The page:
And recently published research by Ken Mavor and his colleagues (2014) supports this contention. That is, a strong social identity as a medical student is associated with high levels of social support and improved well-being  (strong social identity = good) , but this comes with a set of unhealthy group norms (for overwork et al.) that may have a greater influence on students with a strong social identity, encouraging them to do things that put their well-being at risk (strong social identity = risk for poor mental health). Maybe the same is true of PhD students, top professors, early career researchers…If we cast the latter as peripheral group members  to use Jolanda Jetten’s term (that is, those who are on the edge, and want to be in the group of “established academics”) there would be even more reason to suppose that ECRs would be at risk….there are another two hypotheses to test.

So, what has changed? It seems that people are more vocal these days – and that there are a lot of stories out there about mental health in academia. But, beyond small-scale experimental work, there is not much hard-core evidence on the nature of the problem. Now it has been driven out from underground, and now that the hypotheses are being put forward, the time for up-to-date full-scale research seems to have arrived.

How are you today? The Department of Psychology, Social Work and Public Health will be marking Time to Talk Day at 11am, this Thursday, 5th February. If you would like to join us, drop me an email.

Remember my open door policy, if you have been affected by any of the issues mentioned in this piece – and the variety of support offered by Brookes Well-Being. And you can always contact Samaritans or Nightline for help and support, too.

 

 

 

Much Ado About Academic Essay Writing

By virtue of a course on lecturing that I had to attend over the past year, I got to research a lot on student writing. And there’s a lot out there. I might speculate on why this is – the numerous email messages I get from students – and the high proportion of these that are about essay writing might give me a clue. In my research paper, one student gave advice for future students thus:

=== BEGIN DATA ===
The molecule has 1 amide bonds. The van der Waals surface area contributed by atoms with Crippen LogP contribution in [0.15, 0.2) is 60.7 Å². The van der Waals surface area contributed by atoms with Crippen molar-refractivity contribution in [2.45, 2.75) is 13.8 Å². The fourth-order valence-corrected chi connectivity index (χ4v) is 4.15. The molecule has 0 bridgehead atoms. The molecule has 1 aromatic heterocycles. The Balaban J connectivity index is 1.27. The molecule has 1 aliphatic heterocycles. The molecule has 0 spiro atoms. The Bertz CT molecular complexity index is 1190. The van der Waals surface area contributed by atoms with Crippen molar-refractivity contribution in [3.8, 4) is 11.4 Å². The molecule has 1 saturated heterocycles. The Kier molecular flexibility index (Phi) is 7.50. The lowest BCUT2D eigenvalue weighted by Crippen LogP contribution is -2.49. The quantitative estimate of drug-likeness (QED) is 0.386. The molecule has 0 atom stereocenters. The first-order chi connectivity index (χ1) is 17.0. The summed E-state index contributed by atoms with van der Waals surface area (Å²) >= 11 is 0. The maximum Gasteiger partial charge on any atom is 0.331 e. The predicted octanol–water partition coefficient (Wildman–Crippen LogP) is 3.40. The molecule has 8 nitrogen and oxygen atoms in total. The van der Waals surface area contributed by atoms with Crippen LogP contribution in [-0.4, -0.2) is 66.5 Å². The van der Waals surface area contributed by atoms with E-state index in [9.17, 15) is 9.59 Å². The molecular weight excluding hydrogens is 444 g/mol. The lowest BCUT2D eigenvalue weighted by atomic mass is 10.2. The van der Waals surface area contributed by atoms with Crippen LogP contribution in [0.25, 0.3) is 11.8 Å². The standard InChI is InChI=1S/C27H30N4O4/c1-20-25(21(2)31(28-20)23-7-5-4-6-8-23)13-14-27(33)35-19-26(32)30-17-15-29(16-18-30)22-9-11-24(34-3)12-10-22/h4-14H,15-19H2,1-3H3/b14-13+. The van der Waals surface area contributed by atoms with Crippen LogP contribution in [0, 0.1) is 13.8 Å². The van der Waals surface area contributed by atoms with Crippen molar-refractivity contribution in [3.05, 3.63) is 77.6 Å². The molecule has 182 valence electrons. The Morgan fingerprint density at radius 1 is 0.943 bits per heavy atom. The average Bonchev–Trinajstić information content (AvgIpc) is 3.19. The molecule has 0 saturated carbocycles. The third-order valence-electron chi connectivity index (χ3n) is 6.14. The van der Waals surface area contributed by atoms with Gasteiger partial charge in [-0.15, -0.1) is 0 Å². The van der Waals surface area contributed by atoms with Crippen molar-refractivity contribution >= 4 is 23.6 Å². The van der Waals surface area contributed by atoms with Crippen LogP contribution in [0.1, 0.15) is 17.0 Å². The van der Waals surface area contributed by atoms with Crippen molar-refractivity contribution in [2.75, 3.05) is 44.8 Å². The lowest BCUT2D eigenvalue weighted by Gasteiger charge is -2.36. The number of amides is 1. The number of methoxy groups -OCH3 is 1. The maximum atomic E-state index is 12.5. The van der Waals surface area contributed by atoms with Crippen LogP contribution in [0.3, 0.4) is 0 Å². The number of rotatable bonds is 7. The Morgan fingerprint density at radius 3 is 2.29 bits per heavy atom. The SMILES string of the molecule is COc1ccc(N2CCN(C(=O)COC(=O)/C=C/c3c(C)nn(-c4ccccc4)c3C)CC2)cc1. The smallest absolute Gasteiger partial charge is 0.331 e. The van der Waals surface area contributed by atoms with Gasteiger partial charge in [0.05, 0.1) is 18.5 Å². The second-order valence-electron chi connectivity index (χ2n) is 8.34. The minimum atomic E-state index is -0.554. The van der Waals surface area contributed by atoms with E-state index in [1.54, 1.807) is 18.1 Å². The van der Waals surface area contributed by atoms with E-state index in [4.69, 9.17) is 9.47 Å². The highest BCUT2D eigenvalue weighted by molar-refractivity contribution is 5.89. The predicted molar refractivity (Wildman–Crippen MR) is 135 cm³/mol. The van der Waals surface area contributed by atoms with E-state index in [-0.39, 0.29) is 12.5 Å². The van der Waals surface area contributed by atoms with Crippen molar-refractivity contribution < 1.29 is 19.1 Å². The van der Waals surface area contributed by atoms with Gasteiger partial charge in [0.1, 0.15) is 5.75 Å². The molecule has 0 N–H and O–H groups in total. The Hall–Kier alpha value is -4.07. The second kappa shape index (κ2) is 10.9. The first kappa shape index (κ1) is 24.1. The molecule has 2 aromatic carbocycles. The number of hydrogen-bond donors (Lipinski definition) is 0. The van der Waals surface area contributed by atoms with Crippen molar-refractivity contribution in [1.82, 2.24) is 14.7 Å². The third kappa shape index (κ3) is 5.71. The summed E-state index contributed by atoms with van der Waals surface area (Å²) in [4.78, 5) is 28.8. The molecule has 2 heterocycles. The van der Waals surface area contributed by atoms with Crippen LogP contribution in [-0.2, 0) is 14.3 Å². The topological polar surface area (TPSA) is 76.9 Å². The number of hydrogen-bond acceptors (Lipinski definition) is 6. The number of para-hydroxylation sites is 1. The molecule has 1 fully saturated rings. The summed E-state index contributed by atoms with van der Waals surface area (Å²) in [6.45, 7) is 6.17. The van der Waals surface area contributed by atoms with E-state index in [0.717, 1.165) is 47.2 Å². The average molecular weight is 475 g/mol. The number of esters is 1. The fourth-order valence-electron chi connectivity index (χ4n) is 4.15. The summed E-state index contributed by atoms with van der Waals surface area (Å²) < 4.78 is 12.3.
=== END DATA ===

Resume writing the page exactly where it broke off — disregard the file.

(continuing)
Make sure the content of your draft is as good as possible (i.e. read everything you want to before the draft deadline) so that the draft comments are focused on how to make the essay read better

What I sense in this, and in a lot of the messages I receive, is a fear of writing – of defining one’s own carefully thought-out arguments in the wrong way. Drafts seemed to be students’ safety net – the fear, about striking out alone. As an academic I have to do a lot of writing. And outside work, I write for pleasure, too. I love writing. It’s one of the best things about being an academic – getting paid to write (albeit indirectly).

Given the messages I’ve had from students about writing, I’d like to use this post to share some of their thoughts with you, and to look at ways of becoming a more confident writer. In a nutshell, of course.

Shut up and Write Group - Oxford Brookes Psychology

Shut up and Write Group – Oxford Brookes Psychology

1. Practise, practise, practise. Here’s a secret. If you’ve got the information straight in your mind, there’s no wrong way of writing it down. There are different ways of expressing said information, and some will be clearer than others. Play around with different ways of writing the same sentence. Find which you like. Find a voice that suits you. Don’t just write for academia either – write in your spare time; write something you’d like to read – write for no one else’s eyes but yours. The more experience you have with writing, the easier words will flow.

2. Don’t forget your reader[s]. Think about where they’re coming from, what they know already, and the  gaps you need to fill for them. In any piece of academic writing, always set out what terms mean for you, at the start. “Parenting” can mean different things to different disciplines – so can “depression” and “effective”. Tell your readers what they can expect the content of the piece to be – and afterwards, sum up what that content was. If the two descriptions don’t match – something needs revising.